Soft is at the center

Sept. 4, 2018

Crews focused on tricky soil as Chesapeake Bay Tunnel project amps up

When it opened in 1964, the Chesapeake Bay Bridge-Tunnel was considered one of the seven engineering wonders of the modern world—incorporating two-lane bridges and tunnels for vehicular traffic to get from southern Virginia to the Delmarva Peninsula in Delaware.

The 17.6-mile vehicular toll crossing of the lower Chesapeake Bay is a north-south highway and provides the only direct link between Hampton Roads and Virginia’s Eastern Shore.

In the 1990s, parallel bridges were added along the crossing, which are connected by two nearly 1-mile-long two-lane tunnels beneath the Thimble Shoal and the Chesapeake navigation channels. Now, more than a half century after the original “engineering wonder,” a project to build a parallel tunnel in the Thimble Shoal Channel will continue that tradition of modern marvel and innovation.

The Chesapeake Bay Bridge and Tunnel Commission (CBBT) broke ground in September 2017 to build its new tunnel. Unlike the original tunnel, which was constructed as an immersed tube tunnel, the parallel line is using a tunnel-boring machine (TBM). The project has an anticipated total cost of $810 million, according to CBBT Executive Director Jeff Holland.

“This type of construction is not as common in soft ground, and is only recently coming into use in the U.S.,” said Ryan Banas, P.E., CCM, project manager at HNTB, who serves as the construction management consultant. “It’s a harsh environment. It’s at the mouth of the ocean and out on the water. But it’s a vital link for the region that it serves.”

Dragados USA Inc. and Schiavone Construction Co. LLC submitted the lowest bid of $756 million using the bored tunnel method. The boring machine is currently being built and will be delivered to the site in several large pieces. Those pieces will be assembled at the bottom of an excavated pit at Island 1, where construction has started.

The TBM is expected to be delivered by late 2018, with boring construction beginning in spring 2019, Banas said. The 300-ft-long TBM will use a 42-ft rotating head to cut into the sandy soil. It is expected to bore 50 ft a day.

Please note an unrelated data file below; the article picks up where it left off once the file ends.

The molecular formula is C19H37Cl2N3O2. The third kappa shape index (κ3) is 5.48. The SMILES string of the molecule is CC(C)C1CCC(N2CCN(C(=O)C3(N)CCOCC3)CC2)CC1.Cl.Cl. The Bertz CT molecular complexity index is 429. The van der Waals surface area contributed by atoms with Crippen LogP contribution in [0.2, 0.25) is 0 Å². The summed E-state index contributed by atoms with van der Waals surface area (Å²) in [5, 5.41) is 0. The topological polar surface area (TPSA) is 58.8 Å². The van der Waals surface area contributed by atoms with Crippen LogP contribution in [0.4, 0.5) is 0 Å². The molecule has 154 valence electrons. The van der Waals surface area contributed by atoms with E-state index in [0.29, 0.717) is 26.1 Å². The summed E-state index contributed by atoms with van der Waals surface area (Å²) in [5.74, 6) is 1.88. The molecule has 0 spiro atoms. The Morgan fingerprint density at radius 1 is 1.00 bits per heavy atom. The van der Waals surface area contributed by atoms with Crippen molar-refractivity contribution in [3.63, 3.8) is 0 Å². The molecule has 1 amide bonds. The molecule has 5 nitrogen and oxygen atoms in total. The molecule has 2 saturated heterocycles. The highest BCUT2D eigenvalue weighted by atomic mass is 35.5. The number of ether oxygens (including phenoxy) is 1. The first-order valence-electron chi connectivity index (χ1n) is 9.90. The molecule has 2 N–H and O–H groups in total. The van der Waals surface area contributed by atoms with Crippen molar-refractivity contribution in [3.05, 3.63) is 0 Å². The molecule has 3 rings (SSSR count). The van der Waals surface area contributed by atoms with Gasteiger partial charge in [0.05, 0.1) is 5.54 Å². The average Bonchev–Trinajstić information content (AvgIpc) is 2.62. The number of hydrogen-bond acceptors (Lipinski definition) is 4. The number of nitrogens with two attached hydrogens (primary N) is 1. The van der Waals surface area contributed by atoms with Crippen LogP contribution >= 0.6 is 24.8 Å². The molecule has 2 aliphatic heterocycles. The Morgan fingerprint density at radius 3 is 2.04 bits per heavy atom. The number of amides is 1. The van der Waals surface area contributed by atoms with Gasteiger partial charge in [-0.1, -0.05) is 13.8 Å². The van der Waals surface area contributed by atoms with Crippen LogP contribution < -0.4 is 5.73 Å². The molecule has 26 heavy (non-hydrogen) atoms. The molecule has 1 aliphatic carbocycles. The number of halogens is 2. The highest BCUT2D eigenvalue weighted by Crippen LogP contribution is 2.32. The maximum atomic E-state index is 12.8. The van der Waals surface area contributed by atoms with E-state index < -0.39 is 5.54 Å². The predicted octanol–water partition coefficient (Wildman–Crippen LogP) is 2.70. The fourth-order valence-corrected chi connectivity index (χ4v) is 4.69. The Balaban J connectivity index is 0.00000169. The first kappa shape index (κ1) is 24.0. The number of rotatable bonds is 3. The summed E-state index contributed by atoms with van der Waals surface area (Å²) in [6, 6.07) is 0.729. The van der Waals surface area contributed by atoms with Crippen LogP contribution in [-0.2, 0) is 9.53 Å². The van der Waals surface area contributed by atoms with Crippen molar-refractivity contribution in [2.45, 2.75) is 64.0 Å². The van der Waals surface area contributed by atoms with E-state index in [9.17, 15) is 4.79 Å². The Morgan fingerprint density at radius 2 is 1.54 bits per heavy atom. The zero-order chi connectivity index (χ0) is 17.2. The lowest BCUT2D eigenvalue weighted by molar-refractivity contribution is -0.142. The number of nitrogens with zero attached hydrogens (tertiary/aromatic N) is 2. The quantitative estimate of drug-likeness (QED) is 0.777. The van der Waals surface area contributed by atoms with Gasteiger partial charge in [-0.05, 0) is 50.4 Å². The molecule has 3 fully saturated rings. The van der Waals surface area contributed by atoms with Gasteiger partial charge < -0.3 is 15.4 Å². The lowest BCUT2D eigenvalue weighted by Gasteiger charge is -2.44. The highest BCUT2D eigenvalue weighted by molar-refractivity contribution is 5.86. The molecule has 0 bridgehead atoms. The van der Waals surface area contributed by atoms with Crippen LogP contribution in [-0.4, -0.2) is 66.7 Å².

As the TBM excavates, an estimated total of 500,000 cu yd of soil will be brought back to Island 1 for removal. At the same time, about 9,000 precast concrete tunnel segments will be delivered to the TBM, which will precisely place the segments as it progresses. After the TBM reaches Island 2, it will be disassembled and removed.

Once the tunnel liner is completed, then the final roadway, lighting and mechanical systems will be installed. The entire project is expected to be complete by fall 2022.

“Tunnel boring machines have been around for a long time,” said Mike Crist, CBBT’s deputy executive director of infrastructure. “That’s not a new technology. The real change over the past 15 years is the ability to do TBM in soft, silty clay material underwater.”

TBM technology is typically used for hard rock tunneling. The Channel Tunnel, or “Chunnel,” from the U.K. to France used the TBM method, he said. The 10 other tunnels that have been constructed in Hampton Roads have all been completed using the immersed tube tunnel method.

The CBBT Commission broke ground in September 2017 to build its new tunnel. The project has an an anticipated total cost of $810 million.

11,000 . . . or 25,000

On an annual basis, the Chesapeake Bay Bridge-Tunnel sees 4 million vehicle crossings, Crist said. That is about 11,000 vehicles per day. “Not a huge number compared to other tunnels,” he said, “but that number is kind of misleading.”